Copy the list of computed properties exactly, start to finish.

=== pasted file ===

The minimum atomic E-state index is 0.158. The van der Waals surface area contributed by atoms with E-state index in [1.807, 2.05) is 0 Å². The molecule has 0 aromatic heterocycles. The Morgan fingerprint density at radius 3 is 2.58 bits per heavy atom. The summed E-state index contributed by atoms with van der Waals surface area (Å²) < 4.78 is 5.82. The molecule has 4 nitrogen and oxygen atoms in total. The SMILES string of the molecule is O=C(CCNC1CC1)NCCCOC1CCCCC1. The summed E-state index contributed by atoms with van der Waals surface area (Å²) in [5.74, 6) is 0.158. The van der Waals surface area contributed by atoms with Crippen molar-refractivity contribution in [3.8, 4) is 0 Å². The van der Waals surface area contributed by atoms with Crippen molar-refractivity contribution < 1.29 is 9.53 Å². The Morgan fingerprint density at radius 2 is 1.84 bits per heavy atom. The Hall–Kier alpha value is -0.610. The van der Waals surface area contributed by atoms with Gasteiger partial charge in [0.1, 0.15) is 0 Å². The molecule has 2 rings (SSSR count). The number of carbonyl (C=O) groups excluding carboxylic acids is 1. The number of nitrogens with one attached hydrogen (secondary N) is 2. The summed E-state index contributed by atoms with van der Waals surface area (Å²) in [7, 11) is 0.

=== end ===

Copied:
The minimum atomic E-state index is 0.158. The van der Waals surface area contributed by atoms with E-state index in [1.807, 2.05) is 0 Å². The molecule has 0 aromatic heterocycles. The Morgan fingerprint density at radius 3 is 2.58 bits per heavy atom. The summed E-state index contributed by atoms with van der Waals surface area (Å²) < 4.78 is 5.82. The molecule has 4 nitrogen and oxygen atoms in total. The SMILES string of the molecule is O=C(CCNC1CC1)NCCCOC1CCCCC1. The summed E-state index contributed by atoms with van der Waals surface area (Å²) in [5.74, 6) is 0.158. The van der Waals surface area contributed by atoms with Crippen molar-refractivity contribution in [3.8, 4) is 0 Å². The van der Waals surface area contributed by atoms with Crippen molar-refractivity contribution < 1.29 is 9.53 Å². The Morgan fingerprint density at radius 2 is 1.84 bits per heavy atom. The Hall–Kier alpha value is -0.610. The van der Waals surface area contributed by atoms with Gasteiger partial charge in [0.1, 0.15) is 0 Å². The molecule has 2 rings (SSSR count). The number of carbonyl (C=O) groups excluding carboxylic acids is 1. The number of nitrogens with one attached hydrogen (secondary N) is 2. The summed E-state index contributed by atoms with van der Waals surface area (Å²) in [7, 11) is 0.